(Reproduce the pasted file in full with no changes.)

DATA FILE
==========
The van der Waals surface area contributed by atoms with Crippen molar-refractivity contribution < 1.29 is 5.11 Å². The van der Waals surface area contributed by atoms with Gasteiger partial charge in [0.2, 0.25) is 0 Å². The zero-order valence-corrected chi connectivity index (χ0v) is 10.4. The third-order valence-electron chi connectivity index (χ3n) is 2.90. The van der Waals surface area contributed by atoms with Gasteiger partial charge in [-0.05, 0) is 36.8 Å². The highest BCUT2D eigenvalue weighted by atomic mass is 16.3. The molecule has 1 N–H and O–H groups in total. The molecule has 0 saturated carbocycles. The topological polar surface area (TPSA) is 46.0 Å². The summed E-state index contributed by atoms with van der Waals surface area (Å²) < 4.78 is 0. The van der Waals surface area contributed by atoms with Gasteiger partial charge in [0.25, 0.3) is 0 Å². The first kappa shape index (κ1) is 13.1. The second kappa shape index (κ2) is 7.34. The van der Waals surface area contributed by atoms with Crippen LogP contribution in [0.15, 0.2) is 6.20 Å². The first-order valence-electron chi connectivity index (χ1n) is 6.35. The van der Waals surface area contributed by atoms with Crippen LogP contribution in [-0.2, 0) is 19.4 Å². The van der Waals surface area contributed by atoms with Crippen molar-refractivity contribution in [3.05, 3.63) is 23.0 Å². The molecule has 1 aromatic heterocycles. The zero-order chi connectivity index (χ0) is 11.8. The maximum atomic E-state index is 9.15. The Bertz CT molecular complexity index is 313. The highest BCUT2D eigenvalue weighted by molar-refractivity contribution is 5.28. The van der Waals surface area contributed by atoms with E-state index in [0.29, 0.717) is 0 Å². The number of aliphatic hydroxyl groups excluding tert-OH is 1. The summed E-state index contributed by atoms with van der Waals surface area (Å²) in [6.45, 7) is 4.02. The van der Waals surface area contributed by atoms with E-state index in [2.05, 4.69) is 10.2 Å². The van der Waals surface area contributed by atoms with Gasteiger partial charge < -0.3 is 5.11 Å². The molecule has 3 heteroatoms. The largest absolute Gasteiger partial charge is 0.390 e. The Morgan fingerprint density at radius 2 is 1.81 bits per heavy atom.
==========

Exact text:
The van der Waals surface area contributed by atoms with Crippen molar-refractivity contribution < 1.29 is 5.11 Å². The van der Waals surface area contributed by atoms with Gasteiger partial charge in [0.2, 0.25) is 0 Å². The zero-order valence-corrected chi connectivity index (χ0v) is 10.4. The third-order valence-electron chi connectivity index (χ3n) is 2.90. The van der Waals surface area contributed by atoms with Gasteiger partial charge in [-0.05, 0) is 36.8 Å². The highest BCUT2D eigenvalue weighted by atomic mass is 16.3. The molecule has 1 N–H and O–H groups in total. The molecule has 0 saturated carbocycles. The topological polar surface area (TPSA) is 46.0 Å². The summed E-state index contributed by atoms with van der Waals surface area (Å²) < 4.78 is 0. The van der Waals surface area contributed by atoms with Gasteiger partial charge in [0.25, 0.3) is 0 Å². The first kappa shape index (κ1) is 13.1. The second kappa shape index (κ2) is 7.34. The van der Waals surface area contributed by atoms with Crippen LogP contribution in [0.15, 0.2) is 6.20 Å². The first-order valence-electron chi connectivity index (χ1n) is 6.35. The van der Waals surface area contributed by atoms with Crippen LogP contribution in [-0.2, 0) is 19.4 Å². The van der Waals surface area contributed by atoms with Crippen molar-refractivity contribution in [3.05, 3.63) is 23.0 Å². The molecule has 1 aromatic heterocycles. The zero-order chi connectivity index (χ0) is 11.8. The maximum atomic E-state index is 9.15. The Bertz CT molecular complexity index is 313. The highest BCUT2D eigenvalue weighted by molar-refractivity contribution is 5.28. The van der Waals surface area contributed by atoms with E-state index in [0.29, 0.717) is 0 Å². The number of aliphatic hydroxyl groups excluding tert-OH is 1. The summed E-state index contributed by atoms with van der Waals surface area (Å²) in [6.45, 7) is 4.02. The van der Waals surface area contributed by atoms with E-state index in [2.05, 4.69) is 10.2 Å². The van der Waals surface area contributed by atoms with Gasteiger partial charge < -0.3 is 5.11 Å². The molecule has 3 heteroatoms. The largest absolute Gasteiger partial charge is 0.390 e. The Morgan fingerprint density at radius 2 is 1.81 bits per heavy atom.